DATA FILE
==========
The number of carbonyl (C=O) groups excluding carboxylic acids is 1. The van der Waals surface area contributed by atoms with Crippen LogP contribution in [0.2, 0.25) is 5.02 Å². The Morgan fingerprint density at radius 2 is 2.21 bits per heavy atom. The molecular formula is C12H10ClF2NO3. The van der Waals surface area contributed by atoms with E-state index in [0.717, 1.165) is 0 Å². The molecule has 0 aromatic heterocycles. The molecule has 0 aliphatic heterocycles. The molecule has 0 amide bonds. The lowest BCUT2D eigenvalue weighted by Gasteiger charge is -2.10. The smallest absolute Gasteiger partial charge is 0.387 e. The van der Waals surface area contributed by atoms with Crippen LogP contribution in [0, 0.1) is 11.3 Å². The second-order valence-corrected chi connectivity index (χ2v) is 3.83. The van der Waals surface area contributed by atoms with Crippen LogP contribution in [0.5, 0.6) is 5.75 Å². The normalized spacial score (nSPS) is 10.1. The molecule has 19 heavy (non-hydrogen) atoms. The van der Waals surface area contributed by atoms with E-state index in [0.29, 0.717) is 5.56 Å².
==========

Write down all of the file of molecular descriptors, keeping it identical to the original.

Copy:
The number of carbonyl (C=O) groups excluding carboxylic acids is 1. The van der Waals surface area contributed by atoms with Crippen LogP contribution in [0.2, 0.25) is 5.02 Å². The Morgan fingerprint density at radius 2 is 2.21 bits per heavy atom. The molecular formula is C12H10ClF2NO3. The van der Waals surface area contributed by atoms with E-state index in [0.717, 1.165) is 0 Å². The molecule has 0 aromatic heterocycles. The molecule has 0 aliphatic heterocycles. The molecule has 0 amide bonds. The lowest BCUT2D eigenvalue weighted by Gasteiger charge is -2.10. The smallest absolute Gasteiger partial charge is 0.387 e. The van der Waals surface area contributed by atoms with Crippen LogP contribution in [0, 0.1) is 11.3 Å². The second-order valence-corrected chi connectivity index (χ2v) is 3.83. The van der Waals surface area contributed by atoms with Crippen LogP contribution in [0.5, 0.6) is 5.75 Å². The normalized spacial score (nSPS) is 10.1. The molecule has 19 heavy (non-hydrogen) atoms. The van der Waals surface area contributed by atoms with E-state index in [0.29, 0.717) is 5.56 Å².